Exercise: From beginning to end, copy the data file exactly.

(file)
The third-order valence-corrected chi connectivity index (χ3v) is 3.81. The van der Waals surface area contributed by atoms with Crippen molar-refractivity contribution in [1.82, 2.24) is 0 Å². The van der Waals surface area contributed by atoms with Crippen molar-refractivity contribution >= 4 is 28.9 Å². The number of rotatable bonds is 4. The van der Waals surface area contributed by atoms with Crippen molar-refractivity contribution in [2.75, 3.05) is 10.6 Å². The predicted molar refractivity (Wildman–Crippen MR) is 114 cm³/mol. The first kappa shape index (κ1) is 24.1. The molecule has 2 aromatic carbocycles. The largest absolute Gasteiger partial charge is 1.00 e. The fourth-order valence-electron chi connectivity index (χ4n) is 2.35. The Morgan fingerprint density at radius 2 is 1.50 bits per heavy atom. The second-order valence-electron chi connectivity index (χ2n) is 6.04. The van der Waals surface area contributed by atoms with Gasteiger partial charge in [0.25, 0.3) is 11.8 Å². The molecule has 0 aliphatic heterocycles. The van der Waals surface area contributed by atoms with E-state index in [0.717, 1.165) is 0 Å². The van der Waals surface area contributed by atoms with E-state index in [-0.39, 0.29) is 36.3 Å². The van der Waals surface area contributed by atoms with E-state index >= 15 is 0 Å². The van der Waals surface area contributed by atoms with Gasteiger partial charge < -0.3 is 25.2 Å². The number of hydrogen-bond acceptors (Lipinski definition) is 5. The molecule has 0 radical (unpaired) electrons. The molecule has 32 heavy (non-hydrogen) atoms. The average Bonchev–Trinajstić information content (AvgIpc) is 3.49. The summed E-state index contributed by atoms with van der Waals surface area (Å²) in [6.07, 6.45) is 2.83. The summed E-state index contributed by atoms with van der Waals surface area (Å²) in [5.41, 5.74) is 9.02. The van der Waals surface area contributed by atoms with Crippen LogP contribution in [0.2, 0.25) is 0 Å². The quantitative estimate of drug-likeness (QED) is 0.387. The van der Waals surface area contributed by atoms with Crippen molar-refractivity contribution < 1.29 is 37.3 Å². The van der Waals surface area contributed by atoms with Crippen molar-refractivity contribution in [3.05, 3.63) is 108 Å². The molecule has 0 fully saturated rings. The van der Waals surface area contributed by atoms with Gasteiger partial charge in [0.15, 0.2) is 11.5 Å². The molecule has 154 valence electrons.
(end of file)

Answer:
The third-order valence-corrected chi connectivity index (χ3v) is 3.81. The van der Waals surface area contributed by atoms with Crippen molar-refractivity contribution in [1.82, 2.24) is 0 Å². The van der Waals surface area contributed by atoms with Crippen molar-refractivity contribution >= 4 is 28.9 Å². The number of rotatable bonds is 4. The van der Waals surface area contributed by atoms with Crippen molar-refractivity contribution in [2.75, 3.05) is 10.6 Å². The predicted molar refractivity (Wildman–Crippen MR) is 114 cm³/mol. The first kappa shape index (κ1) is 24.1. The molecule has 2 aromatic carbocycles. The largest absolute Gasteiger partial charge is 1.00 e. The fourth-order valence-electron chi connectivity index (χ4n) is 2.35. The Morgan fingerprint density at radius 2 is 1.50 bits per heavy atom. The second-order valence-electron chi connectivity index (χ2n) is 6.04. The van der Waals surface area contributed by atoms with Gasteiger partial charge in [0.25, 0.3) is 11.8 Å². The molecule has 0 aliphatic heterocycles. The van der Waals surface area contributed by atoms with E-state index in [0.717, 1.165) is 0 Å². The van der Waals surface area contributed by atoms with E-state index in [-0.39, 0.29) is 36.3 Å². The van der Waals surface area contributed by atoms with E-state index >= 15 is 0 Å². The van der Waals surface area contributed by atoms with Gasteiger partial charge < -0.3 is 25.2 Å². The number of hydrogen-bond acceptors (Lipinski definition) is 5. The molecule has 0 radical (unpaired) electrons. The molecule has 32 heavy (non-hydrogen) atoms. The average Bonchev–Trinajstić information content (AvgIpc) is 3.49. The summed E-state index contributed by atoms with van der Waals surface area (Å²) in [6.07, 6.45) is 2.83. The summed E-state index contributed by atoms with van der Waals surface area (Å²) in [5.41, 5.74) is 9.02. The van der Waals surface area contributed by atoms with Crippen LogP contribution in [0.2, 0.25) is 0 Å². The quantitative estimate of drug-likeness (QED) is 0.387. The van der Waals surface area contributed by atoms with Crippen molar-refractivity contribution < 1.29 is 37.3 Å². The van der Waals surface area contributed by atoms with Crippen molar-refractivity contribution in [3.05, 3.63) is 108 Å². The molecule has 0 fully saturated rings. The van der Waals surface area contributed by atoms with Gasteiger partial charge in [0.15, 0.2) is 11.5 Å². The molecule has 154 valence electrons.